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Mayor Law proposes $457 million budget, some fee, rate increases
Renton's economic picture has brightened, but Mayor Denis Law's two-year budget proposal for the city he presented Monday is still facing a $10 million revenue shortfall that will mean staff cuts, some rate increases and other cost-saving measures.
Law's overall city budget for 2013 and 2014 totals $457 million, with $202 million going to pay for the basic operations of the city, such as police, fire, parks and street repair.
The City Council will begin its deliberations on Law's budget at a Committee of the Whole meeting at 5 p.m. Oct. 22 at City Hall.
The $5 million project shortfall in each of the two years is due to the increasing cost of doing the city's business, according to Law.
In opening his budget address to the City Council, Law said the city has addressed many of the challenges brought on by the Great Recession, including significant drops in revenue from the sales tax and property tax.
Those challenges aren't over, he said, but he believes "we are on the course to recovery."
To help balance the budget, Law has proposed eliminating 25 city positions, mostly through attrition; two employees will lose their jobs. Since 2008, when the recession took hold, the city has reduced its workforce by 15 percent.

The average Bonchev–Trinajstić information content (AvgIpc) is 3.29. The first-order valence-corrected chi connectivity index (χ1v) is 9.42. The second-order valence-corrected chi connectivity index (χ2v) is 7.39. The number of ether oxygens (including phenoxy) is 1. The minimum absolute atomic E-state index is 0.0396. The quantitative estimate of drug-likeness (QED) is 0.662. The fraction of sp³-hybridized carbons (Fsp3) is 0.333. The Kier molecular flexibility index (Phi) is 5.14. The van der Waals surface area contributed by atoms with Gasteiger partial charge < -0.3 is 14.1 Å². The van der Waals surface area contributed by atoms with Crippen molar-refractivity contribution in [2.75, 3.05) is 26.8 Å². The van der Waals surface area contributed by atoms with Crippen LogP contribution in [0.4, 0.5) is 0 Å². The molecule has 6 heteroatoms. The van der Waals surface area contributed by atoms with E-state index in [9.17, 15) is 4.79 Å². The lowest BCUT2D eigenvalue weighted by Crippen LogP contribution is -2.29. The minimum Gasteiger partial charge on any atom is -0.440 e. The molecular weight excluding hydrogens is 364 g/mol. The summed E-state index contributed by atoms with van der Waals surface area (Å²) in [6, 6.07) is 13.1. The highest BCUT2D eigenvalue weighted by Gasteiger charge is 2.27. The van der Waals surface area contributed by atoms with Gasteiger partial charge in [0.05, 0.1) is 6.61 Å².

The city will save $3 million during the biennium by increasing employee contributions to their medical costs and reducing how much the city pays in medical insurance premiums.
Law said the city has worked with the city's unions "to find a way to reduce costs and save jobs."
Finally, the city would increase fees for business license, the first since 1988, and for the impact of new development that will phase in after 2014. The city will charge insurance companies a medical-transport fee.
Separately, the City Council is considering an increase in the city's utility rates of 5 percent in each of the biennium's two years for water, wastewater, surface water and solid waste.
The additional money is needed to cover debt, improve the city's utility systems and maintain a balance in the utility funds.
Those rate increases would mean an average family's total utility bill would increase $4.53 in 2013 to $95.45 and $4.77 in 2014 to $100.22.
Also proposed is a 0.8 percent increase in the utility tax for water, surface water and solid waste that will go to the general fund, which pays for the daily operations of the city. The increase is covered by savings within the utility divisions and will not be included in utility bills.
Law also pointed to some of the good economic news in the city:
• Growth in businesses and increase in jobs – 200 new firms have located to Renton during the past year and 6,000 new jobs have been added in two years.
• Commercial vacancy rates remain significantly lower than in other cities in the Puget Sound region.
• The Landing continues to add new businesses every month and sales for the businesses at The Landing are up 15 percent over last year.
• The city continues to see an increase in housing sales and has 380 permit requests for new single-family homes.
• The Boeing Co.'s decision to build the 737 MAX in Renton and the increased production of the 737 Next Generation have resulted in more than 1,000 new jobs in Renton, with hundreds of future jobs expected.